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Halve your sugar intake, WHO advises

Western Daily Press (UK)


People should cut the amount of sugar in their diet by half if they want to improve their health, the World Health Organisation (WHO) has said. WHO guidelines say sugars should make up less than 10 per cent of total energy intake per day for adults and children.

For adults of a normal weight, this is the equivalent of around 50g - about 12 level teaspoons - of sugar.

In new draft guidelines, which are subject to consultation, the WHO maintains its original 10 per cent advice but it argues that cutting this intake to less than 5 per cent would bring "additional health benefits". It says the lower firgure is the "ideal" that people should aim for.

The guidelines follow several studies on the impact of sugar on obesity and dental cavities, including the role of "hidden" sugars in processed foods such as sweets, with sugary, fizzy drinks having about 10 teaspoons of sugar.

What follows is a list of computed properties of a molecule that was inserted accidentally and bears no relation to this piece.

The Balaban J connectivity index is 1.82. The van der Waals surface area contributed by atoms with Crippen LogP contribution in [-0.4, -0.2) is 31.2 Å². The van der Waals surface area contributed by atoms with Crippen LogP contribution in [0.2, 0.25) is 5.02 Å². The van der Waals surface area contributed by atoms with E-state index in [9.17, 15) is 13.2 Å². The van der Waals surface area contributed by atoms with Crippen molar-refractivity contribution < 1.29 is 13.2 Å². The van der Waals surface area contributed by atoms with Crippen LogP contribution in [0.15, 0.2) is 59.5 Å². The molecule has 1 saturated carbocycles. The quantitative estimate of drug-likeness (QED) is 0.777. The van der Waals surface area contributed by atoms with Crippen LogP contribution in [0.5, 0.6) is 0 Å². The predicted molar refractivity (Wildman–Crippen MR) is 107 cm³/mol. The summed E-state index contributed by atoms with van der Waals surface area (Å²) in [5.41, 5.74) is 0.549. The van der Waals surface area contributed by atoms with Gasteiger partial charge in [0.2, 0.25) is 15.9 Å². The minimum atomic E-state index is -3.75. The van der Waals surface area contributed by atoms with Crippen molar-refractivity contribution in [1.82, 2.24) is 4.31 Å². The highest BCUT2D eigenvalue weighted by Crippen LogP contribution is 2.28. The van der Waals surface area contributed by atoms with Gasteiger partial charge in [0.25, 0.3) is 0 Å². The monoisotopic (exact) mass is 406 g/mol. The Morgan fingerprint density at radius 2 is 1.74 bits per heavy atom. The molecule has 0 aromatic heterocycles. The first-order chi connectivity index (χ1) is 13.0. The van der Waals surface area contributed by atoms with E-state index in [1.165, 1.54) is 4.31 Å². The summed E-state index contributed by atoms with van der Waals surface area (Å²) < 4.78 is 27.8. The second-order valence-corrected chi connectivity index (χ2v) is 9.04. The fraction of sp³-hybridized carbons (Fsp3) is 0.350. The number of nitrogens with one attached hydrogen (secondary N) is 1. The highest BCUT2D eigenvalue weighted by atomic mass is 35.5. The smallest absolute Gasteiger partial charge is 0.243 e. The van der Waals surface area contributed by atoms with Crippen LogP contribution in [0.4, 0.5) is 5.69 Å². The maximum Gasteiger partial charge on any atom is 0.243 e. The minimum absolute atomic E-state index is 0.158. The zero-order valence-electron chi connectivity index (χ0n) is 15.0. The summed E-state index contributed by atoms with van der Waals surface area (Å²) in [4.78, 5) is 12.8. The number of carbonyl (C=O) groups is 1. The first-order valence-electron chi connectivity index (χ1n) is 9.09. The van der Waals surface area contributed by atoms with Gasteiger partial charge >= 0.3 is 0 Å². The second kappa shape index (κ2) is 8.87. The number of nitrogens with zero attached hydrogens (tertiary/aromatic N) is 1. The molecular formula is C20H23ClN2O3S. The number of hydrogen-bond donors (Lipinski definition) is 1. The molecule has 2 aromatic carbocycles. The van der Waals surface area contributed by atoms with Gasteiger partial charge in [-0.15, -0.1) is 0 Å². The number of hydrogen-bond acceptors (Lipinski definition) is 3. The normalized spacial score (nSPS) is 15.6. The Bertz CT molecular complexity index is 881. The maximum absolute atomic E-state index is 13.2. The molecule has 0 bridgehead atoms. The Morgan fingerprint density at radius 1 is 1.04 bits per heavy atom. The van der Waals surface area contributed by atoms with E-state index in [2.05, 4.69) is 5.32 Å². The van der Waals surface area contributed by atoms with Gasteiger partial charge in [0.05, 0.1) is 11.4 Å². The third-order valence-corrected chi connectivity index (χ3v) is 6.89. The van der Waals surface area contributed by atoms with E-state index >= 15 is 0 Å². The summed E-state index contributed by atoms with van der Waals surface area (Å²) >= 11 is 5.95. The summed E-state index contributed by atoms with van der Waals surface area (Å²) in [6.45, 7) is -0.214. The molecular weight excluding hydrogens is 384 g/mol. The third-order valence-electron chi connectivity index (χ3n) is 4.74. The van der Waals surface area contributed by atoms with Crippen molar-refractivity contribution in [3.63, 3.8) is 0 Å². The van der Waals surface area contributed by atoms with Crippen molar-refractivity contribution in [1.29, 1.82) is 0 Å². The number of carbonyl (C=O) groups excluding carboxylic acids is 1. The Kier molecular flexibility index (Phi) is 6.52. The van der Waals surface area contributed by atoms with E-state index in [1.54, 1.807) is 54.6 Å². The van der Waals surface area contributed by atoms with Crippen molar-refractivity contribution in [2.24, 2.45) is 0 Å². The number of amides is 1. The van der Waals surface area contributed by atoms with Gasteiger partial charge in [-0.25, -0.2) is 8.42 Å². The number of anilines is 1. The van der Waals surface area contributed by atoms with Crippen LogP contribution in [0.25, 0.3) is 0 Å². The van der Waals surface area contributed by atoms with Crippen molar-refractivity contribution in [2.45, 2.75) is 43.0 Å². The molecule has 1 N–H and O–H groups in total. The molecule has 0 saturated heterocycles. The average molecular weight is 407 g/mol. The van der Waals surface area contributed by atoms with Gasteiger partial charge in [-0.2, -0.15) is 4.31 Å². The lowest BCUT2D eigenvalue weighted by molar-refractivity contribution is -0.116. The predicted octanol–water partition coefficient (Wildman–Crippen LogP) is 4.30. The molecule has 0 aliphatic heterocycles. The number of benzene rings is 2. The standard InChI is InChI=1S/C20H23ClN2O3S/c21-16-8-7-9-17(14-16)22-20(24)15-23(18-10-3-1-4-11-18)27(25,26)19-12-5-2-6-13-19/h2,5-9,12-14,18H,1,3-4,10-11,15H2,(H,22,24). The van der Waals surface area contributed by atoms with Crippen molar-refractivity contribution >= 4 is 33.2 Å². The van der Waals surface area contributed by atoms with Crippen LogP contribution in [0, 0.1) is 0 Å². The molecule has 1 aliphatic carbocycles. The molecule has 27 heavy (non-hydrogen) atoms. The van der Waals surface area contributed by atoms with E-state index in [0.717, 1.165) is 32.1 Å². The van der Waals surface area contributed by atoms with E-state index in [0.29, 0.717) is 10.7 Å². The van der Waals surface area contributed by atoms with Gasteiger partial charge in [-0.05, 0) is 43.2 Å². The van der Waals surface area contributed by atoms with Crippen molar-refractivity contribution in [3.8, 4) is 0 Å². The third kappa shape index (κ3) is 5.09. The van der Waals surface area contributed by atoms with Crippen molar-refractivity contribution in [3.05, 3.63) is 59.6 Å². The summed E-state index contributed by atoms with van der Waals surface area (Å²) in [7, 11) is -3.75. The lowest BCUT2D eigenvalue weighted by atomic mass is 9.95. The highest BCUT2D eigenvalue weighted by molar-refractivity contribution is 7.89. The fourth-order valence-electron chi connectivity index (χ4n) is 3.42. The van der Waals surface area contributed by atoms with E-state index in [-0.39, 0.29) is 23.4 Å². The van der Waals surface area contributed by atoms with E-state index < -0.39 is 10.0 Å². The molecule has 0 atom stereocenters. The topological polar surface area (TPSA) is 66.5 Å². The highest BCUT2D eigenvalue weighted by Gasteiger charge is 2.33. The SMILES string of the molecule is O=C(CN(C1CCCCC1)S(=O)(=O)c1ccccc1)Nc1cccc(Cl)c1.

Dr Francesco Branca, director for nutrition for health and development at the WHO, told a news conference that the 10 per cent target was a "strong recommendation" while the 5 per cent target was "conditional", based on the evidence. Dr Branca said obesity affects half a billion people around the world and is on the rise among all age groups.

The news comes after England's chief medical officer, Professor Dame Sally Davies, told MPs that a "sugar tax" may have to be introduced to curb child and adult obesity.

She said being overweight had become "normalised" in Britain and the Government should regulate the food and drinks industry to protect people against the dangers of excess calorie consumption.

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